Yahoo Correspondent Julia La Roche on What She's Learned From the World's Top Executives
La Roche regularly interviews CEOs including, Google's Sundar Pichai, Salesforce's Marc Benioff, and Starbucks' Kevin Johnson.
Google's Sundar Pichai. Salesforce's Marc Benioff. Starbucks' Kevin Johnson. Blackstone’s Stephen Schwarzman.
Yahoo correspondent Julia La Roche has interviewed them all. Known for her exclusive one-on-ones with the business world’s top executives and dealmakers, La Roche often gets rare access to the CEOs who rarely agree to do sit-down interviews.
How does she land the initial interview and gain their trust? What has she learned about how they navigate their greatest successes to their most devastating failures?
La Roche participated in an hour-long, live "Ask Me Anything" with readers who are part of The Profile's members-only Telegram chat. (To join, consider becoming a premium member here.)
In this Q&A, La Roche discusses the importance of preparation, persistence, and why she approaches every conversation with genuine curiosity.
Below are the highlights of her Q&A with the readers:
Q: Who is one person you've interviewed that really surprised you (ie: how they were in person didn't match public perception)?
LA ROCHE: One of my all-time favorite interviews has to be Mark Bertolini, who served as CEO of Aetna, the third-largest insurance company.
I knew I wanted to interview him after hearing him speak at a Bloomberg conference in 2017. He showed up to our first interview that summer in a black T-shirt, wearing Vans sneakers, and with his tattoo on his arm exposed — not exactly the image you might have of a health insurance CEO.
He was awesome. What folks might not know is that Bertolini's views of the health care system were shaped by 2 life-changing events — first, his son's cancer diagnosis at age 16 (today, his son is the only known survivor of that rare and deadly form of lymphoma) and a year later Bertolini suffering a spinal cord injury in a horrific skiing accident.
Bertolini explained that those events made it apparent that we have big holes in the health care system that we need to fill and the importance of treating people as whole people. I recommend his book, "Mission-Driven Leadership: My Journey as a Radical Capitalist."
How do you prepare for your interviews?
I love the preparation process! For some of my interviews, it's taken me years to land them. I'm persistent, though. When I decide that I want to talk to someone, I keep a running Google Doc to add notes, whether it's from a podcast, book, speaking appearance, article, or television hit. Some of these can get to be several pages long.
When I get that "yes," I know I'll have a solid foundation to work with. My first big on-camera interview was with Howard Schultz in December 2016. I didn't do CEO interviews at that time. I didn't even cover Starbucks.
Ahead of time, I made sure to read every book Howard had written (3 at the time), watched past interviews, read memos he had written, watched a speech he had given the night before. I think it's crucial always to do your homework before you sit in that interviewer's chair.
Another example was Salesforce CEO Marc Benioff, it took me probably three years to land an interview with him. I read all four of his books and continued making that ask.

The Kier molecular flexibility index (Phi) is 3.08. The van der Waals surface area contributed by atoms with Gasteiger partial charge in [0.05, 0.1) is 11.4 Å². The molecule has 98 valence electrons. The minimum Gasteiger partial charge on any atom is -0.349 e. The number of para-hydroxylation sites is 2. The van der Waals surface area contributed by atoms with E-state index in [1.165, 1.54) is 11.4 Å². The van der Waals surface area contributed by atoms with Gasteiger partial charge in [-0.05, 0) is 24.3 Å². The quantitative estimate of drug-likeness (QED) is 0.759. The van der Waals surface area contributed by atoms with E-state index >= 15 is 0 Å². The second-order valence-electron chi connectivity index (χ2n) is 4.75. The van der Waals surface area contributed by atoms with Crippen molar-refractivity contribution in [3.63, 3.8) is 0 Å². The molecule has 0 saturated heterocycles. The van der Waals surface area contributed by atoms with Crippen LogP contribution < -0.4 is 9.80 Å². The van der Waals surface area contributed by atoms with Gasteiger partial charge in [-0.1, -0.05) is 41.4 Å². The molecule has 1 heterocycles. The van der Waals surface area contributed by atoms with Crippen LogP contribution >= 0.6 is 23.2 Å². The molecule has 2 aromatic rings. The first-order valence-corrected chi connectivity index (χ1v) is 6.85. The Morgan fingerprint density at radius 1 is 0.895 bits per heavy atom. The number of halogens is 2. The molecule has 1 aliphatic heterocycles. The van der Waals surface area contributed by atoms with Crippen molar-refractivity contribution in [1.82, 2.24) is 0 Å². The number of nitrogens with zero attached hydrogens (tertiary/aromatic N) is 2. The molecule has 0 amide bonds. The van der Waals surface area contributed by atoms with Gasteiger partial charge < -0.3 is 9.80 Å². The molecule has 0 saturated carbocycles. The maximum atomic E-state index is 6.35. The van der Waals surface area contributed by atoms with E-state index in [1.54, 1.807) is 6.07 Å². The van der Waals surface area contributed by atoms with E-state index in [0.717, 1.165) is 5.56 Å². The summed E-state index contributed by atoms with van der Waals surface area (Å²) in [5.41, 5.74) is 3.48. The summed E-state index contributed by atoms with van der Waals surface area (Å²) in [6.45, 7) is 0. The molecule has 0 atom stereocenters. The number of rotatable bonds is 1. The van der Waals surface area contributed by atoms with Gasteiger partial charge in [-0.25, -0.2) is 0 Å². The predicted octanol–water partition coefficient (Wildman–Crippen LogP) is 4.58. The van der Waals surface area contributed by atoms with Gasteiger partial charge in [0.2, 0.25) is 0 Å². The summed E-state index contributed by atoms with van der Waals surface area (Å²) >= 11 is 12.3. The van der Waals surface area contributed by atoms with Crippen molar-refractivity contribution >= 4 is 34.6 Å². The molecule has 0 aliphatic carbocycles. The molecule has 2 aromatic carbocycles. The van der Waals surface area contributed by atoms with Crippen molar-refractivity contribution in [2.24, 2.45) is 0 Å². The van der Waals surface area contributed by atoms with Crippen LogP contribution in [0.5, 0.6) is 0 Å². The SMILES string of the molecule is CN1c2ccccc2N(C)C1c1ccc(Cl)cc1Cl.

Our first interview was in November 2019. My preparation was evident during that conversation. I think guests appreciate it when you're prepared. It pays off. I did five interviews with Benioff in 2020.
What is one question you always ask each interviewee?
I don't think I have a go-to question. I probably should! I'm trying to think about that actually. I do think it's important to follow up with something that was said in a prior interview.
For example, Starbucks CEO Kevin Johnson made a commitment in 2020 during the depths of the pandemic to honor the benefits/pay, boost wages for partners working, and commit to no layoffs.
Right now, we are hearing of companies facing labor challenges. During my interview with Kevin last week, I asked him about the results from that commitment, and the big takeaway he gave is that it built trust with those partners, which drove the company's record results in Q3.
What are patterns you see in terms of how people respond to being wrong or making mistakes publicly?
I think those that come out and just own it do much better than those that don't.
Many of these business figures rarely agree to do longform sit-down interviews. You've managed to interview some of them multiple times. What do you do to gain their trust, and how exactly do you approach them to get the initial interview?
I think that process has evolved. I'm fortunate enough to have a portfolio of past work now to show to help get that initial interview. I think it goes back to the preparation process and demonstrating that I care by showing that I'm willing to do the work.
I don't look at "no" as being a rejection. Instead, it might mean, "not right now." I've been told "no" many times! I remain persistent and focused in my efforts. When it comes to making that ask, I get out of my comfort zone too. I'll go up to folks and say hello at a conference or event or shoot a quick note when it's relevant.
You previously recommended 'Richer, Wiser, Happier' as a good read. What other business or investing books would you recommend?
There are so many to choose from.
When it comes to mentality, I’d recommend Robert Cialdini’s books (Influence & Pre-Suasion), Atomic Habits by James Clear (I’ve re-read this one so many times now), The Psychology of Money by Morgan Housel (highly recommend), Mindset by Carol Dweck.
And for finance folks, “Reminiscences of a Stock Operator” never gets old. I know there are tons I'm missing here. That's just off the top of my head.